How to upcycle for cheapskates
For someone like me the fashion to upcycle is a dream come true. I’ve been doing it since I was old enough to hold a paint brush anyway, so the fact my passion now makes me ‘on trend’ as opposed to a cheapskate is quite exciting.
Secondhand furniture shops have always thrilled me more than they probably should. As I enter I can smell potential in the air. I think if I had a perfume that is what it would be called ‘Potential’ and it would be a combination of stale smoke, mustiness and general damp… gap in the market right there.
The idea of picking up something for next-to-nothing and perhaps even haggling to get it for even closer-to-nothing is way too much excitement. I have to have a word with myself in case my lack of poker face just gives too much away and I end up paying further-away-from-nothing.
I must point out that I do draw the line at haggling at charity shops…
So possibly the memory I will have on my death bed will be the day I walked away with two tables and 16 chairs that people had left in their drive (don’t worry I did check they didn’t want them). I saved them a trip to the skip, they helped to fill my new house and no money changed hands.
I am basically a modern day rag and bone man.
Trash or treasure?
To be fair this is really a tale of one man’s junk is another man’s junk.
Although the kitchen table and chairs were a good solid set they were the bad fake tan orange pine I detest – all the rage in my childhood, which means it will be back in fashion in 20 years. By this time someone will be blogging via telepathy about how awful all the chalk painted furniture is.
This is where the story of how this free piece started to become one of the most expensive tables I will ever own – considering the woman hours I have put into it.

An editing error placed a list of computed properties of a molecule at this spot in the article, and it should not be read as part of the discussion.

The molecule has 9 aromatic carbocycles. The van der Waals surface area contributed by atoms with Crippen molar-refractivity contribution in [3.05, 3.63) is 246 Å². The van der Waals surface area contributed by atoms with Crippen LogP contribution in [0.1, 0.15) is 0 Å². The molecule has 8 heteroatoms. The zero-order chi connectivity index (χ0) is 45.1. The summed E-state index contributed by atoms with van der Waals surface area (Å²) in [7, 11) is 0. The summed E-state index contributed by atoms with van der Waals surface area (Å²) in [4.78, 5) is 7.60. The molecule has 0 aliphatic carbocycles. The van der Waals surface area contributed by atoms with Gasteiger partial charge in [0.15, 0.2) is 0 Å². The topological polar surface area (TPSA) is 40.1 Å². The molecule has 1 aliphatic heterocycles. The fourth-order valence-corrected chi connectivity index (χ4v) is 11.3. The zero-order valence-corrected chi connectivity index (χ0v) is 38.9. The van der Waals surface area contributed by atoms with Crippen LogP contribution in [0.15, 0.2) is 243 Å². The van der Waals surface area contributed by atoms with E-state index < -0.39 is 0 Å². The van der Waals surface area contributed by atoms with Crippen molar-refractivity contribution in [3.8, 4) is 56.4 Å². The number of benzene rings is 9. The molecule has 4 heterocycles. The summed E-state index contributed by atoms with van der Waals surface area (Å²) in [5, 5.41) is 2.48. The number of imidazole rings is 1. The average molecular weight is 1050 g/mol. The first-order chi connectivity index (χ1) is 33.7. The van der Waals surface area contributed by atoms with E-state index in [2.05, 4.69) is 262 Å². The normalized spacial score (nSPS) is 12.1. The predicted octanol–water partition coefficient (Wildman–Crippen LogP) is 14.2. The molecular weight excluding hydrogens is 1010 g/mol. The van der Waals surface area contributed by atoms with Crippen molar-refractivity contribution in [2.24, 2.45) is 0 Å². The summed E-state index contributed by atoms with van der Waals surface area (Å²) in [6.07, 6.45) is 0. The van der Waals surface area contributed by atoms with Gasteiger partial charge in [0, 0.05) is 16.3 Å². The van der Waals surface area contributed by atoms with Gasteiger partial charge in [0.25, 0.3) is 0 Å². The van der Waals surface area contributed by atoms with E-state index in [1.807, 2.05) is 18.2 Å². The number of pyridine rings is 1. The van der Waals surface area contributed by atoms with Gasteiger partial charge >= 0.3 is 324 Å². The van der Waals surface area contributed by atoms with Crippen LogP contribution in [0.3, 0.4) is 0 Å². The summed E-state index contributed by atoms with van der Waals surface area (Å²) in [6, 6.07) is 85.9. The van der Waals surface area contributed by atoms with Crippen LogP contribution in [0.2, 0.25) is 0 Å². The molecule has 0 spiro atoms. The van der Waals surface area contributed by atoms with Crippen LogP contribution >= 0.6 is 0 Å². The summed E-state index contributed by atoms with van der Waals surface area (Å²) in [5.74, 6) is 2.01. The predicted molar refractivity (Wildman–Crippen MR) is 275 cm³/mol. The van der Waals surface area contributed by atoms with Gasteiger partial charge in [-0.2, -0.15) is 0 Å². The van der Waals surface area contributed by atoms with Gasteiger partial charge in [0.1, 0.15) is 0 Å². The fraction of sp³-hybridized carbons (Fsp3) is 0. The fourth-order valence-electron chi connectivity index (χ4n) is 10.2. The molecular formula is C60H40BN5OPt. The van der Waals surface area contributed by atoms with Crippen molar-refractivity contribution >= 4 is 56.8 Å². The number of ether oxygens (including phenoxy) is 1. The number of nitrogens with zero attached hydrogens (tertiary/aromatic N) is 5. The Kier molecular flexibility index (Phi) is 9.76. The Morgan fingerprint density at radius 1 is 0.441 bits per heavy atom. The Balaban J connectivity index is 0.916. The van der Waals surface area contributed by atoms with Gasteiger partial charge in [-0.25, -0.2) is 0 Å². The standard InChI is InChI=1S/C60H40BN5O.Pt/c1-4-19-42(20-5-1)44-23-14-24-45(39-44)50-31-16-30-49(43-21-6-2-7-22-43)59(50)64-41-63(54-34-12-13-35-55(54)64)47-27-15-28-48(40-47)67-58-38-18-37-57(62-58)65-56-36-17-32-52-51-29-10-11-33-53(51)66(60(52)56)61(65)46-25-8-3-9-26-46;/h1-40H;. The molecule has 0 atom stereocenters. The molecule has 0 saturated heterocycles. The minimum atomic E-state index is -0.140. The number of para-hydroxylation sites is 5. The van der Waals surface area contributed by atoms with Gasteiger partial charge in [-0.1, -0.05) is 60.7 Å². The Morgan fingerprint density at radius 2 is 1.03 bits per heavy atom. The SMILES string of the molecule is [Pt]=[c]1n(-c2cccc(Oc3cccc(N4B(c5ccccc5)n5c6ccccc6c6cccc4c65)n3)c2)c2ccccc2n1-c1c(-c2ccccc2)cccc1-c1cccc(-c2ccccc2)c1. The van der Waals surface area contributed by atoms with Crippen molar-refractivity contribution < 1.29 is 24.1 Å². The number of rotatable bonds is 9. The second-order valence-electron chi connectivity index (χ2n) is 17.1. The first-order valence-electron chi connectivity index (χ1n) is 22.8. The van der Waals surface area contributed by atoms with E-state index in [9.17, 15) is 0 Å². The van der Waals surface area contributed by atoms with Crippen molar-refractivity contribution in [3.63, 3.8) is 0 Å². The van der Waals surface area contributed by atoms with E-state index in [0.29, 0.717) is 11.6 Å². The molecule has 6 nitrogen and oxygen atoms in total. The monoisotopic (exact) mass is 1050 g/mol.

Thank goodness this longer-than-necessary tale has a happy ending but it’s worth telling you the detail so you can take a shortcut.
Stripping for dummies
So to remove the orangey varnish I started off by using Autentico Bio Strip. The prospect of how satisfying the pealing process of this project was going to be meant I couldn’t wait to get started.
This product had been recommended to me and under the right circumstances I can imagine it being a real find as it doesn’t have the high-inducing, skin-peeling effect of Nitro Morse.
I also need to point out that I’m not good at doing the whole test patch thing, I’m more of a head in first kind of girl. So I just coated the entire table top with Bio-Strip from Autentico – yes you can see how little I cared for the test patch idea.
I then took my trusty scraper to find myself piling up sticky fake tan coloured jelly.
It was virtually impossible to remove once it had melted and the table was as orange as ever after a painful amount of time.
It was as if the table and varnish were protesting “we shall not be moved”, having clearly spent many decades together.
So it was time to bring out the big boys and I resorted to my beloved hand sander asking “why oh why didn’t I go for this in the first place?”.
Why oh why indeed as the sticky mess now clung to each sanding pad within a matter of minutes.
Wine and dye… and lime
I decided to abandon the task and have a glass of wine.
The following day I removed as much of the gunk as possible with sugar soap, my arms starting to resemble Popeye’s. Half an hour in to sanding and I was cooking… cooking my Black & Decker which now gave up possibly due to overheating or maybe clogged with jellied sawdust.
I would have given up and had a glass of wine again but as it was only 10am I felt I should at least persist until midday. Instead I took an expensive trip to Homebase and bought a new sander – the free table not seeming quite so cheap by now.
Eventually this did the trick and I was left with a smooth, fresh pine finish.